Funding Information This work has been supported by projects AGL2011-27884 and Consolider Ingenio 2010 FUN-C-FOOD CSD2007-00063 from Ministerio de Ciencia e Innovación, project POII10-0178-4685 from Junta de Comunidades de Castilla-La Mancha and the European Regional Development Fund (ERDF), and ALIBIRD-CM S2009/AGR-1469 from Comunidad de Madrid.
Synthesis of novel bioactive lactose-derived oligosaccharides by microbial glycoside hydrolases
Article first published online: 1 APR 2014
© 2014 The Authors. Microbial Biotechnology published by John Wiley & Sons Ltd and Society for Applied Microbiology.
This is an open access article under the terms of the Creative Commons Attribution License, which permits use, distribution and reproduction in any medium, provided the original work is properly cited.
Volume 7, Issue 4, pages 315–331, July 2014
How to Cite
Díez-Municio, M., Herrero, M., Olano, A. and Moreno, F. J. (2014), Synthesis of novel bioactive lactose-derived oligosaccharides by microbial glycoside hydrolases. Microbial Biotechnology, 7: 315–331. doi: 10.1111/1751-7915.12124
- Issue published online: 5 JUN 2014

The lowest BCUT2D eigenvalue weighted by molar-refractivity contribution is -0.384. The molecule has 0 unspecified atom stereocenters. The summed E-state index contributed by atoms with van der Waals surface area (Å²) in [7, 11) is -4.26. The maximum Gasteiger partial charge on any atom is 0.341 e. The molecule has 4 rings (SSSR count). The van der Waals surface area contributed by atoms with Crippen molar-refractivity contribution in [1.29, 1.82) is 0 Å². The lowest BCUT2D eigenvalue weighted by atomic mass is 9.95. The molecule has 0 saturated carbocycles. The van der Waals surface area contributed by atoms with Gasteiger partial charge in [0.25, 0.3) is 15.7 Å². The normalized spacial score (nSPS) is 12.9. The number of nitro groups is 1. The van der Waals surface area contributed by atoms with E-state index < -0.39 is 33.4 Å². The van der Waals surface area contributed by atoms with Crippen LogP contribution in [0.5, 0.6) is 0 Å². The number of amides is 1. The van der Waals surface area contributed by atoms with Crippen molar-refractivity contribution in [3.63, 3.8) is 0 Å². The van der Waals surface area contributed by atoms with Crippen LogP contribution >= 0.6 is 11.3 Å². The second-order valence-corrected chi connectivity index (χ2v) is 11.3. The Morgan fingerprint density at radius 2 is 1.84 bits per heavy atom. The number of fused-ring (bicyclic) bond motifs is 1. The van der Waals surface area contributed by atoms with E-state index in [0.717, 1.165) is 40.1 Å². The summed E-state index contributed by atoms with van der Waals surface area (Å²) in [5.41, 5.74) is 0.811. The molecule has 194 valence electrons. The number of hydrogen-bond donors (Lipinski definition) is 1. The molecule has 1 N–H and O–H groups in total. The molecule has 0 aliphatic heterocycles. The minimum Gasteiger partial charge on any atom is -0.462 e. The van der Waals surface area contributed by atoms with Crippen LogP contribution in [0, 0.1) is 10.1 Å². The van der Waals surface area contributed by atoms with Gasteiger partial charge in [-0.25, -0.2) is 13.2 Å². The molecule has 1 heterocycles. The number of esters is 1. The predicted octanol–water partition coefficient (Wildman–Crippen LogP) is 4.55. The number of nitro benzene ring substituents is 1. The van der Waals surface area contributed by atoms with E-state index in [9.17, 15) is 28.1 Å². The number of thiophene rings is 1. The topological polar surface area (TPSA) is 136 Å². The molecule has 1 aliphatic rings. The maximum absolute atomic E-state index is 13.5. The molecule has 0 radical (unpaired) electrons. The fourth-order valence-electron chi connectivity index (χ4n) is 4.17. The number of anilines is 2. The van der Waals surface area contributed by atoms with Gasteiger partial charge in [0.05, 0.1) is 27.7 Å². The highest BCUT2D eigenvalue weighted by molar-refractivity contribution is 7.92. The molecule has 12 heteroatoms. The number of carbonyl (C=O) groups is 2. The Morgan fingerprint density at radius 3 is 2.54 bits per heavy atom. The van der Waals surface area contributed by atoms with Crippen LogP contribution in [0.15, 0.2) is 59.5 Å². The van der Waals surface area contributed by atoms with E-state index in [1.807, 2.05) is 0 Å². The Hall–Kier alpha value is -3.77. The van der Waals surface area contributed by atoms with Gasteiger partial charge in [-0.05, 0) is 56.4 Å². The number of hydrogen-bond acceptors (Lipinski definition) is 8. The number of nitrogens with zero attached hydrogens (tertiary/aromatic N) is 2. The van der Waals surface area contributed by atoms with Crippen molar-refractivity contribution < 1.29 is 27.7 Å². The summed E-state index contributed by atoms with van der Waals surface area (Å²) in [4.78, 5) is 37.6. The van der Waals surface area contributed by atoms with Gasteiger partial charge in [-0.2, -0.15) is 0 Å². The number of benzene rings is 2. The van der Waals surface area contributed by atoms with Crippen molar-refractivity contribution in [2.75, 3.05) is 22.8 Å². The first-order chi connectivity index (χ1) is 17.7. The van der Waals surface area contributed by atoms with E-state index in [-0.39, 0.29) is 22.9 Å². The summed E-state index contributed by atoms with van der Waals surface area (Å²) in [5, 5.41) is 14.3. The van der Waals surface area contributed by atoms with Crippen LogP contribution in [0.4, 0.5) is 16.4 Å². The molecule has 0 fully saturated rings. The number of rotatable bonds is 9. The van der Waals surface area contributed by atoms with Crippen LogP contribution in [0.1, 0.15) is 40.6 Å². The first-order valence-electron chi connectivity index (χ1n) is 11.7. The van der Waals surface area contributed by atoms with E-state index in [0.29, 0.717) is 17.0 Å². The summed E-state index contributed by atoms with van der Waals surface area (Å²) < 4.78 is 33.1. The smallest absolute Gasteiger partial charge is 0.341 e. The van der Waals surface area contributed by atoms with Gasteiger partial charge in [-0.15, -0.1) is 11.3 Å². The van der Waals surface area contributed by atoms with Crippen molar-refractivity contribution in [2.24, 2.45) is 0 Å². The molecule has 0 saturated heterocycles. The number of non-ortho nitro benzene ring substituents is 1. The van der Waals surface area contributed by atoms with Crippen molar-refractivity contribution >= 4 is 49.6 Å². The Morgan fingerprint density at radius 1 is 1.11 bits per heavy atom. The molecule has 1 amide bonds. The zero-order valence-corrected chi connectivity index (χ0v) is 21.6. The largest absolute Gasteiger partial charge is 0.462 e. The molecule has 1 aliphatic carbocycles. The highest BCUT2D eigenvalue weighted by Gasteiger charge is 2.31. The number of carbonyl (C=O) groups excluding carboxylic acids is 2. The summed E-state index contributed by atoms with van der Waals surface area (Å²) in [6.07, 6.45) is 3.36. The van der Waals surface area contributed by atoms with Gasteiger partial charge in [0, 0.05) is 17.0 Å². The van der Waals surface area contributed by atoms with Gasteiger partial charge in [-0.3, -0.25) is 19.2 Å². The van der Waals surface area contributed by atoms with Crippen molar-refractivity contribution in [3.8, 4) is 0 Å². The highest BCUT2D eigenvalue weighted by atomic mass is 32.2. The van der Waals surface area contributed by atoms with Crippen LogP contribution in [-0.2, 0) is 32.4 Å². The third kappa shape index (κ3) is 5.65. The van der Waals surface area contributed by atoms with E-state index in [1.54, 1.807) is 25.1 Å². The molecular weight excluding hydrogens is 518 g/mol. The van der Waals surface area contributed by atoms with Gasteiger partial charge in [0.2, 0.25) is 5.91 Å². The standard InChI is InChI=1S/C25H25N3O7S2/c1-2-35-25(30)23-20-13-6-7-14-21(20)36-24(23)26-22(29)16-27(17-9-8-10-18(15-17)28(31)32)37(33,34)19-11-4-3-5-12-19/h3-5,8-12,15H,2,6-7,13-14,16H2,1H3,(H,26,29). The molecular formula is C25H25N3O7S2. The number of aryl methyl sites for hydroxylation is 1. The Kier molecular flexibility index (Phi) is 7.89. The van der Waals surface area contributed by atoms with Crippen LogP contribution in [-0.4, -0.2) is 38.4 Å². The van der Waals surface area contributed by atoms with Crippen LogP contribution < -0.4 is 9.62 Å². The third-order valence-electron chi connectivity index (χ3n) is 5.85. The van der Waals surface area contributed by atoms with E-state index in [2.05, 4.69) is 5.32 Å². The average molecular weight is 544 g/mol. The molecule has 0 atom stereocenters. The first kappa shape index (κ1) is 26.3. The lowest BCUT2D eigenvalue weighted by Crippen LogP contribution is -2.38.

- Article first published online: 1 APR 2014
- Manuscript Accepted: 23 FEB 2014
- Manuscript Revised: 21 FEB 2014
- Manuscript Received: 13 DEC 2013
- Ministerio de Ciencia e Innovación. Grant Numbers: AGL2011-27884, CSD2007-00063
- Junta de Comunidades de Castilla-La Mancha and the European Regional Development Fund (ERDF). Grant Number: POII10-0178-4685
- Comunidad de Madrid. Grant Number: ALIBIRD-CM S2009/AGR-1469
Prebiotic oligosaccharides are increasingly demanded within the Food Science domain because of the interesting healthy properties that these compounds may induce to the organism, thanks to their beneficial intestinal microbiota growth promotion ability. In this regard, the development of new efficient, convenient and affordable methods to obtain this class of compounds might expand even further their use as functional ingredients. This review presents an overview on the most recent interesting approaches to synthesize lactose-derived oligosaccharides with potential prebiotic activity paying special focus on the microbial glycoside hydrolases that can be effectively employed to obtain these prebiotic compounds. The most notable advantages of using lactose-derived carbohydrates such as lactosucrose, galactooligosaccharides from lactulose, lactulosucrose and 2-α-glucosyl-lactose are also described and commented.